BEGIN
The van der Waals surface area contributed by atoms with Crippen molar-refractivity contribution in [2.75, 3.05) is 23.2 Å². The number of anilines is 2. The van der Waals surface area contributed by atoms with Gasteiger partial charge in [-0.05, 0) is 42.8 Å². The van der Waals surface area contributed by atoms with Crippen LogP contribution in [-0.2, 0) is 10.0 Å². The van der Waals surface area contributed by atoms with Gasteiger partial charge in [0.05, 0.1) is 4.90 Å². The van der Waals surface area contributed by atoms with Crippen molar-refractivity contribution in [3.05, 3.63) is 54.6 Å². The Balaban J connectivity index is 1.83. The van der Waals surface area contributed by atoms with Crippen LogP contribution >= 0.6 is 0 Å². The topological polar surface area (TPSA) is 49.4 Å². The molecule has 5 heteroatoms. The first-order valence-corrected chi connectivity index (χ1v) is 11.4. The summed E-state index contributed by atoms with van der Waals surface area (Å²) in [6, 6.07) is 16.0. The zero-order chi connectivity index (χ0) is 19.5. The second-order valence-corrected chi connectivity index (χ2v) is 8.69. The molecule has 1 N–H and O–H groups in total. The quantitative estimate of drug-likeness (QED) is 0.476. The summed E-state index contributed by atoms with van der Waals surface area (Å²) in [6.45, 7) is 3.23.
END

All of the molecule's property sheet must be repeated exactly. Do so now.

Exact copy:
The van der Waals surface area contributed by atoms with Crippen molar-refractivity contribution in [2.75, 3.05) is 23.2 Å². The number of anilines is 2. The van der Waals surface area contributed by atoms with Gasteiger partial charge in [-0.05, 0) is 42.8 Å². The van der Waals surface area contributed by atoms with Crippen LogP contribution in [-0.2, 0) is 10.0 Å². The van der Waals surface area contributed by atoms with Gasteiger partial charge in [0.05, 0.1) is 4.90 Å². The van der Waals surface area contributed by atoms with Crippen molar-refractivity contribution in [3.05, 3.63) is 54.6 Å². The Balaban J connectivity index is 1.83. The van der Waals surface area contributed by atoms with Crippen LogP contribution >= 0.6 is 0 Å². The topological polar surface area (TPSA) is 49.4 Å². The molecule has 5 heteroatoms. The first-order valence-corrected chi connectivity index (χ1v) is 11.4. The summed E-state index contributed by atoms with van der Waals surface area (Å²) in [6, 6.07) is 16.0. The zero-order chi connectivity index (χ0) is 19.5. The second-order valence-corrected chi connectivity index (χ2v) is 8.69. The molecule has 1 N–H and O–H groups in total. The quantitative estimate of drug-likeness (QED) is 0.476. The summed E-state index contributed by atoms with van der Waals surface area (Å²) in [6.45, 7) is 3.23.